Open Journal of Pediatrics
Vol. 2  No. 2 (2012) , Article ID: 19870 , 4 pages DOI:10.4236/ojped.2012.22026

Fatal hemophagocytic lymphohistiocytosis presenting as Reye’s syndrome: Report of two cases

Shinji Kounami*, Koichi Minami, Megumi Yoshiyama, Genkichi Izumi, Noriyuki Aoyagi, Norishige Yoshikawa

Department of Pediatrics, Wakayama Medical University, Kimiidera Wakayama City, Japan

Email: *

Received 6 February 2012; revised 6 April 2012; accepted 26 April 2012

Keywords: Hemophagocytic Lymphohistiocytosis; Reye’s Syndrome; Cytokine; Mitochondria; Encephalopathy


We report two cases of rapidly fatal hemophagocytic lymphohistiocytosis (HLH) that presented as Reye’s syndrome (RS). The patients were referred to our hospital because of altered level of consciousness with hyperammonemia and hypoglycemia. The first patient, a 24-month-old girl (Case 1), died soon after arrival and was clinically diagnosed as having RS, but a diagnosis of HLH was established on the basis of autopsy findings. The other patient, a 4-month-old boy (Case 2), was diagnosed as having HLH in view of the bone marrow findings on admission, but immunosuppressive therapy failed to prevent a rapidly fatal course. Marked hypercytokinemia was found in both patients, and liver pathology demonstrated panlobular microvesicular steatosis of hepatocytes, resembling that in RS. Mononuclear cell infiltration with hemophagocytosis in the liver was evident in case 2, but not in case 1. In both cases, hypercytokinemia was thought to have caused mitochondrial dysfunction, resulting in RS-like microvesicular steatosis of hepatocytes. HLH is an important differential diagnosis of children presenting with RS-like picture.


Reye’s syndrome (RS) is a rare non-inflammatory encephalopathy associated with hepatic dysfunction and fatty infiltration of the viscera, principally affecting children [1]. A proposed criteria for RS by the Centers for Disease Control are as follows; an acute non-inflammatory encephalopathy, characteristic liver histology or raised serum transaminases or ammonia values, and no other explanation for illness [2]. The precise pathogenesis of RS has not been completely elucidated, but mitochondrial dysfunction and consequent metabolic changes explain its clinical features [3]. Although the incidence of RS has decreased significantly because of reduced use of salicylates in children, RS is an important differential diagnosis in children with encephalopathy because it requires rapid and intensive therapy for full recovery [4]. Also, physicians must pay particular attention to any underlying congenital metabolic disorders, infectious diseases or toxic conditions that might present as RS [2,5].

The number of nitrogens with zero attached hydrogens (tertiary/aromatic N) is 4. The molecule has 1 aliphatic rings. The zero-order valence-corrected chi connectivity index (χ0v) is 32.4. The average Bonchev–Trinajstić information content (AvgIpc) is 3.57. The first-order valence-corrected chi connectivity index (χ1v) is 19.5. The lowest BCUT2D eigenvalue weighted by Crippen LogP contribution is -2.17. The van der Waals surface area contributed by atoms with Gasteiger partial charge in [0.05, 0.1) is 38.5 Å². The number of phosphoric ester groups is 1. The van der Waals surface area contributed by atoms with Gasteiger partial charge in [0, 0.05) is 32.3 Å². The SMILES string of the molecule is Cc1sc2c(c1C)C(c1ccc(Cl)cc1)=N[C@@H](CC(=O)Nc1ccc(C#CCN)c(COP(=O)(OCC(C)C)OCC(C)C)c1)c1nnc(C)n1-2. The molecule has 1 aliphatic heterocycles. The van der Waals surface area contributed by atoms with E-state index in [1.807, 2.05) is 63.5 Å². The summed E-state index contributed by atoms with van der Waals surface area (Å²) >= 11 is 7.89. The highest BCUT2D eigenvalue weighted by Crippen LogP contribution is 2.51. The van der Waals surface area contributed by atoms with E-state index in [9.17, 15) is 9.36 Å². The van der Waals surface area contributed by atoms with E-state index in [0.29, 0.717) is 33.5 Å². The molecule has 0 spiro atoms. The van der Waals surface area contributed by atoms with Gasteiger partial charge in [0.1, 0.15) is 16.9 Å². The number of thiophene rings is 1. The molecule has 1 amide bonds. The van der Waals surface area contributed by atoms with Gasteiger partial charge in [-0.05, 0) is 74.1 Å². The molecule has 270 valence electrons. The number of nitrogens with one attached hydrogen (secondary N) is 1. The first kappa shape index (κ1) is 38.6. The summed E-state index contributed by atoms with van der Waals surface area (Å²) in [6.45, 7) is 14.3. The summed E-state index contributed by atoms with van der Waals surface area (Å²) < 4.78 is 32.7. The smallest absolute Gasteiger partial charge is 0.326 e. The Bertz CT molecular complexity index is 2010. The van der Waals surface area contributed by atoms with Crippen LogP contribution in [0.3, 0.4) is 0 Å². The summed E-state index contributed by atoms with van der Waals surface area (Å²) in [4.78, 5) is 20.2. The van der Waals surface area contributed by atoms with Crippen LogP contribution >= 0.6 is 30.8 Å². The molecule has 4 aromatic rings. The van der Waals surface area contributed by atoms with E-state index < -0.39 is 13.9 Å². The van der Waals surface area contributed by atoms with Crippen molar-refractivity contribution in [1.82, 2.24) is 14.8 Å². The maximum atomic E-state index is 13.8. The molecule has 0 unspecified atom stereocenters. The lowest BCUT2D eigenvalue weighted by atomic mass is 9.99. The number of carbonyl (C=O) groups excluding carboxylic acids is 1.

Hemophagocytic lymphohistiocytosis (HLH) is a lifethreatening condition characterized by uncontrolled activation of T-cells and macrophages resulting in hypercytokinemia. The cardinal symptoms are prolonged fever, hepatosplenomegaly and central nervous system symptoms, and a diagnostic guideline of HLH was proposed by Histiocyte Society [6]. The eight criteria in the 2004 guideline are as follows; 1) fever; 2) splenomegaly; 3) cytopenias affecting at least two of three lineages in the peripheral blood; 4) hypertriglyceridemia and/or hypofibrinogenemia; 5) hemophagocytosis in bone marrow, spleen or lymphnodes; 6) low or absent NK-cell activity; 7) hyperferritinemia; and 8) high levels of soluble interleukin-2 receptor (sIL2R) [7]. Altogether five of the eight criteria must be fulfilled except for patients with a molecular diagnosis consistent with HLH. Clinical features of HLH can largely be explained by high serum concentrations of inflammatory cytokines such as tumor necrosis factor alpha (TNF-α). Although involvement of TNF-α in the pathogenesis of RS has been reported [8], only one case with an underlying relationship between RS and HLH has been reported previously [9].

Here we report two fatal cases of HLH that presented as RS, including details of the serum cytokines levels and findings of liver pathology.